While previously it was an unexamined assumption that providing the experts with all the resources they demanded would resolve any problems that assumption is no longer unquestioned. Now it’s becoming an increasingly widely-held assumption that parents ought to be making the big decisions, like whether a schools survives or not. That change in the perception of where the authority ought to lie is, in my opinion, what’s driving the public education reform movement and if some charters turn out to be duds, like the rare but tragic mass shootings, they’ll be seen as the unfortunate price of a greater good.

    The issue that deserves some serious consideration is where do we go from here?

    If you go with the assumption that the current trends aren’t going to come to a screeching halt then they’ll continue. Sort of the mirror image of Herb Stein’s observation about things that can’t go on forever.

    New Orleans is nearing 100% of kids in charters. Detroit’s shot from 31% to 51% in two years as a result of a loosening cap on charters and the pent up demand that results from having to send your kids to one of the worst school districts in the country. The percentages are rising in many other municipal school districts so someone had better start considering what ought to be done when a large, municipal school district loses so many kids that it’s either no longer fiscally viable or no longer politically viable.

  2. mike g says:

    Good post.

    More narrowly: what if anything is the political virtue of trying to goose the choice marketplace? Do you see that a healthy role for policymakers?

    I.e., if you’re fortunate enough to win expansion of parent choice, should policy makers work the “supply side” to entice various orgs to enter their markets?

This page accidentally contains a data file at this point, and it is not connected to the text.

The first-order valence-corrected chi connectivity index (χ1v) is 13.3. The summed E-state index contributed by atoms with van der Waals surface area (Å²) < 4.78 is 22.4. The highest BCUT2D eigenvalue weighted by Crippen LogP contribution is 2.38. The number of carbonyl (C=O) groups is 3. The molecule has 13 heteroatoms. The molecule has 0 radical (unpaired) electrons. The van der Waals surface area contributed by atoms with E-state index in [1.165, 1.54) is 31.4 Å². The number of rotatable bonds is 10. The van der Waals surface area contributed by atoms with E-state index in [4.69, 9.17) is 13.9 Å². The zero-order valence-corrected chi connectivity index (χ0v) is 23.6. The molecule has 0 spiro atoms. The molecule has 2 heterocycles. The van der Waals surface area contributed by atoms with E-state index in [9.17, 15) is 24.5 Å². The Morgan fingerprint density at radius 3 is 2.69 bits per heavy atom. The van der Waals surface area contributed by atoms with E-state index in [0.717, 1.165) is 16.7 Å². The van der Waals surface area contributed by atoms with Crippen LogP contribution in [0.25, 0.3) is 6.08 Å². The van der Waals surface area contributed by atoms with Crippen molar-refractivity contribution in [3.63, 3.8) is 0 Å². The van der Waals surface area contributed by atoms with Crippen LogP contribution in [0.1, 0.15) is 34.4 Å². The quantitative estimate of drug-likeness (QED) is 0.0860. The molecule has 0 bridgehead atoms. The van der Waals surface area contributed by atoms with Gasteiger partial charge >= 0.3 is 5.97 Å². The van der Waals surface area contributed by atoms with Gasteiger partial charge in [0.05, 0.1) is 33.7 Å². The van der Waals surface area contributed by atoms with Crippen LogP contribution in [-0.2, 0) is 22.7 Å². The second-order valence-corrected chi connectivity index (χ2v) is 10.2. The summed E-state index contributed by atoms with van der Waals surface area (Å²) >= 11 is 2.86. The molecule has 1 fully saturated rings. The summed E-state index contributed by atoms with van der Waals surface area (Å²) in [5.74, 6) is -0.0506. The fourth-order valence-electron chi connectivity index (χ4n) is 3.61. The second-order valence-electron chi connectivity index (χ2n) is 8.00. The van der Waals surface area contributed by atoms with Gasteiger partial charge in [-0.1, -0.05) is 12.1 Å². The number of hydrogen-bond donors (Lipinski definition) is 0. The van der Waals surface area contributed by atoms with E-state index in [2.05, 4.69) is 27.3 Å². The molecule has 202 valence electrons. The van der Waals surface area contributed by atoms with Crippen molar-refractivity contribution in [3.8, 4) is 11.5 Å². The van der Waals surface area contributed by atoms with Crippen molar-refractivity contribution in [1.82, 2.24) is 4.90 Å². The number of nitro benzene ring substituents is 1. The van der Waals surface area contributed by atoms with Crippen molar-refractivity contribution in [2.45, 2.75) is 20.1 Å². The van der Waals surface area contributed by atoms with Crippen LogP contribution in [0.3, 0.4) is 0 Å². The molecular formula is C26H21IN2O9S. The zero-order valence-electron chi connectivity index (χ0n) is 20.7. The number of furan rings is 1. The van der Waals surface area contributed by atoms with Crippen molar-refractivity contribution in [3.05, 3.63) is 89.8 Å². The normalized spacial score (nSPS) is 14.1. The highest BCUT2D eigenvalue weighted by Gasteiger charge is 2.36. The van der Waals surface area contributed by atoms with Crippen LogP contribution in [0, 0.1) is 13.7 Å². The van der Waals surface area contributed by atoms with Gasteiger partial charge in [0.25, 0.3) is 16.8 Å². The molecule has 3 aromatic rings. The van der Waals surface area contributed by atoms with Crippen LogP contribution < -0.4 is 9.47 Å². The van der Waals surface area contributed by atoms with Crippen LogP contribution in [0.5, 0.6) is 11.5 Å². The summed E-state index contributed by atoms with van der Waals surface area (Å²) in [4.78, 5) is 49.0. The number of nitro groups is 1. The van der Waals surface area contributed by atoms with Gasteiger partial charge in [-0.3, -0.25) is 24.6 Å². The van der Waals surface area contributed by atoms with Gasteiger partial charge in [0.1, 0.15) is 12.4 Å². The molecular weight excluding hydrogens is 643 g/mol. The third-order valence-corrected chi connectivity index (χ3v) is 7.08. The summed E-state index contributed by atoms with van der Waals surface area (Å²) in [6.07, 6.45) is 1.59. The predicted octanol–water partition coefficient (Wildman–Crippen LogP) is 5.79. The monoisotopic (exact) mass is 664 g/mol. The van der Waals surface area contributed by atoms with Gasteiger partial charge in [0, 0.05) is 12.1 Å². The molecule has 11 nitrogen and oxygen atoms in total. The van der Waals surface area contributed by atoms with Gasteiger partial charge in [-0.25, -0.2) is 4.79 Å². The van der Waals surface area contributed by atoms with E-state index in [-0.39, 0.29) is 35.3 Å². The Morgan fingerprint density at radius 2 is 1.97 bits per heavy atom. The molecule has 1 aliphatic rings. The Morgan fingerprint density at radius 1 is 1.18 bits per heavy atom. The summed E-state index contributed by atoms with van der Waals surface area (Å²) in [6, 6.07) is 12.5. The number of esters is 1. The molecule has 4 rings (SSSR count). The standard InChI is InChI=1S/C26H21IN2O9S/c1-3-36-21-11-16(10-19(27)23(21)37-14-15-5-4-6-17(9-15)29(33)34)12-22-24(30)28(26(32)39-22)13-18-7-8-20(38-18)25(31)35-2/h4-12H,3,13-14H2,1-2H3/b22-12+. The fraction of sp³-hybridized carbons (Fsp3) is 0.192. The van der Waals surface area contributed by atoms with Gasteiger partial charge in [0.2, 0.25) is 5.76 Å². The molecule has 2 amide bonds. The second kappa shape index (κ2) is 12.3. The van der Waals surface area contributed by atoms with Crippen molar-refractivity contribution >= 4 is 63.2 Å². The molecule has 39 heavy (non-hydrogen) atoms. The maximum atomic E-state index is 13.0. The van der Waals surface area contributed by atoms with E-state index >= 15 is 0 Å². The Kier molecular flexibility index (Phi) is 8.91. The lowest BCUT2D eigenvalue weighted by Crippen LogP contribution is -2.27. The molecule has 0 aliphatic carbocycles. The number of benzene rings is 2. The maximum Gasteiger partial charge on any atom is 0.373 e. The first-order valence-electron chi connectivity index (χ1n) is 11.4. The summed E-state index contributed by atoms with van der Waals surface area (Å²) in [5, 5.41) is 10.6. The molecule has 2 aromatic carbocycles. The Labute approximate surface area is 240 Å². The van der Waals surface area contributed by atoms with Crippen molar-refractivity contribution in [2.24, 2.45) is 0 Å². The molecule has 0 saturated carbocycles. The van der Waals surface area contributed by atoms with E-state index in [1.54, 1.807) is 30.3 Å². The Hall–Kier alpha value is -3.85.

Kind of like what NSNO has done (though they are not policymakers).

    • If the policy is properly structured with enough money following each student who chooses then supply will expand to meet demand without explicit supply subsidies. As more people eat out the number of restaurants expands to meet the demand. I prefer that over direct subsidies from the government or relying on philanthropy to create supply with an under-funded choice program.

  3. […] Recently I described the political advantage of choice over top-down reforms. Choice creates its own constituency to protect and expand it because people will fight to keep choice once they have it. Top-down reforms, by contrast, are the most popular on the day they are adopted and decline after that, leaving them vulnerable to being blocked, diluted, co-opted, or repealed. Who will protect and expand a system that imposes consequences for test performance? The people who are punished by it know who they are and are well organized. The beneficiaries (if any) are dispersed and disinterested. Where is the “test our kids more rally” being held? Nowhere. […]

  4. […] dispute that the opposite of mandated segregation is the freedom to choose. (See Jay Greene’s “The Political Virtue of Choice.”) Despite the continuing constraints of socio-economic realities for all too many African […]

  5. […] dispute that the opposite of mandated segregation is the freedom to choose. (See Jay Greene’s “The Political Virtue of Choice.”) Despite the continuing constraints of socio-economic realities for all too many African […]